- Thinking wants to put everything in order based on logic and cause/effect.
- Feeling wants to put everything in order based on the personal values of ourselves and the people around us.
- Introverted here means we focus on these functions within our inner world.
- Extraverted means we focus on these functions in what’s going on around us.
Don’t worry. You won’t have to remember all of this to use MBTI for Writers. It’s just to give you a sense for what goes into the tool you’ll be using. And you can always come back to skim this later if you want to be reminded of something.
So this is cool and all, but if MBTI comes from Jung’s theories, why is it called Myers-Briggs Type Indicator?
The Writer Behind MBTI
It’s 1923 and this ahead-of-her-time woman writer, Katharine Cook Briggs, stumbles upon Carl Jung’s theories about personality type.
Why was she researching theories about personality type? (I legit screamed OMG when I read this)…
KATHARINE WAS RESEARCHING PERSONALITY TYPES SO SHE COULD USE THEM TO WRITE BETTER FICTIONAL CHARACTERS!!!! (Seriously! Look!)
So she was pouring through the works of great philosophers and thinkers to build her own system for how the human mind works and expresses personality when she hit upon Jung’s theories. It fit so well with what she knew about herself and other people that she dropped her plans to build a new system for how people think and decided to just unpack Jung’s instead.
I mean, the work was mostly already done so why not, right?
Katharine’s daughter, Isabel Myers, jumped in when she saw how type theory could help people find jobs that suited them, see the differences among themselves as the positives they are, and generally live happier lives (awwww).
Over the next 20 years, the two women observed type in others and ran assessments in medical schools. It was these two who developed the first MBTI self-assessment questionnaire into the system it is right now.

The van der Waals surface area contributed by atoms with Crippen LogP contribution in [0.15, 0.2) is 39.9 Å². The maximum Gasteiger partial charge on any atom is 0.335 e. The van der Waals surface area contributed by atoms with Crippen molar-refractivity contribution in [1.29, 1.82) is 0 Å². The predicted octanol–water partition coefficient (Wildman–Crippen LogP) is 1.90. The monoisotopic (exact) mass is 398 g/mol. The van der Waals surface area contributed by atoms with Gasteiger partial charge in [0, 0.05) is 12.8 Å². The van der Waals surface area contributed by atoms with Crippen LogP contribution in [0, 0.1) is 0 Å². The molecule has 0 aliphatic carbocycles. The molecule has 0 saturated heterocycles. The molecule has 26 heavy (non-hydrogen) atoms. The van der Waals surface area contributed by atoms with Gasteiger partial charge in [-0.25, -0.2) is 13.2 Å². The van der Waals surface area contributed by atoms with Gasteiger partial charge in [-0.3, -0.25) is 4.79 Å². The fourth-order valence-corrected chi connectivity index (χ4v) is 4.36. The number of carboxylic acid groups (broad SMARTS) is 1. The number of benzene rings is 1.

So, basically, you and I are just using Katharine’s work for the reason she created it for in the first place…to create convincing, realistic fictional characters for our stories!
In the next MBTI for Writers article, we’ll talk more about why MBTI is such an incredible tool for writers and some of the ways we can use it to write stunningly realistic characters who drive your story’s plot.
Questions about any of this? Pop them into the comments below. I’ll be standing by to answer them.
Couple quick notes:
- I pulled most of this information from MBTI Manual: A Guide to the Development and Use of the Myers-Briggs Type Indicator, 3rd Edition in case you are the academic type who loves terms like dichotomy and tertiary (hey, friend!). This manual is a great place to really get everything you could possibly want to know about MBTI.
- If you want more about literary archetypes and The Hero’s Journey, check out Christine Frazier’s Better Novel Project.
Hey ! I liked your artical and I am curious About something i am currently writing a fantasy novel and my main character is fairy so Mbti can work to my character ?!
M Wallace says
I think it can!